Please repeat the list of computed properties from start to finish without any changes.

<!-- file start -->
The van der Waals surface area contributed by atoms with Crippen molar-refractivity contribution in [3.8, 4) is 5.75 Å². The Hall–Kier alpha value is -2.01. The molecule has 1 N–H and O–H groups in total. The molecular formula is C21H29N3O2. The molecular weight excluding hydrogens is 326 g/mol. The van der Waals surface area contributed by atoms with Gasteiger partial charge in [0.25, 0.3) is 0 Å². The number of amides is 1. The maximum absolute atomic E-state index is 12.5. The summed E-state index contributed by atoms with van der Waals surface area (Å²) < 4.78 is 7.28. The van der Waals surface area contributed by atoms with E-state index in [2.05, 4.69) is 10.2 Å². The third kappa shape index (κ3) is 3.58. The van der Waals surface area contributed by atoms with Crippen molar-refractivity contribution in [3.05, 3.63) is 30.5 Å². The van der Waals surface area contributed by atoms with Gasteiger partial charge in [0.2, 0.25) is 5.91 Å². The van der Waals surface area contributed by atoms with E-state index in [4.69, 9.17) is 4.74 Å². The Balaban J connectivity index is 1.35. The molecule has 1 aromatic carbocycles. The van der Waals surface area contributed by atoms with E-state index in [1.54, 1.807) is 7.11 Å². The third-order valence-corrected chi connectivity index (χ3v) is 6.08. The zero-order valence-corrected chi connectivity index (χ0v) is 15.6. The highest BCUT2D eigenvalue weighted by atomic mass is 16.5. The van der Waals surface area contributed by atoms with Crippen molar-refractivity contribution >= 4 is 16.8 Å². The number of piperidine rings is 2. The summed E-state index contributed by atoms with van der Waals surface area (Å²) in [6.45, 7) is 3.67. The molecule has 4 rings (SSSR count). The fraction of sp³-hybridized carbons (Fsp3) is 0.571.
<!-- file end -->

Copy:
The van der Waals surface area contributed by atoms with Crippen molar-refractivity contribution in [3.8, 4) is 5.75 Å². The Hall–Kier alpha value is -2.01. The molecule has 1 N–H and O–H groups in total. The molecular formula is C21H29N3O2. The molecular weight excluding hydrogens is 326 g/mol. The van der Waals surface area contributed by atoms with Gasteiger partial charge in [0.25, 0.3) is 0 Å². The number of amides is 1. The maximum absolute atomic E-state index is 12.5. The summed E-state index contributed by atoms with van der Waals surface area (Å²) < 4.78 is 7.28. The van der Waals surface area contributed by atoms with E-state index in [2.05, 4.69) is 10.2 Å². The third kappa shape index (κ3) is 3.58. The van der Waals surface area contributed by atoms with Crippen molar-refractivity contribution in [3.05, 3.63) is 30.5 Å². The van der Waals surface area contributed by atoms with Gasteiger partial charge in [0.2, 0.25) is 5.91 Å². The van der Waals surface area contributed by atoms with E-state index in [4.69, 9.17) is 4.74 Å². The Balaban J connectivity index is 1.35. The molecule has 1 aromatic carbocycles. The van der Waals surface area contributed by atoms with E-state index in [1.54, 1.807) is 7.11 Å². The third-order valence-corrected chi connectivity index (χ3v) is 6.08. The zero-order valence-corrected chi connectivity index (χ0v) is 15.6. The highest BCUT2D eigenvalue weighted by atomic mass is 16.5. The van der Waals surface area contributed by atoms with Crippen molar-refractivity contribution >= 4 is 16.8 Å². The number of piperidine rings is 2. The summed E-state index contributed by atoms with van der Waals surface area (Å²) in [6.45, 7) is 3.67. The molecule has 4 rings (SSSR count). The fraction of sp³-hybridized carbons (Fsp3) is 0.571.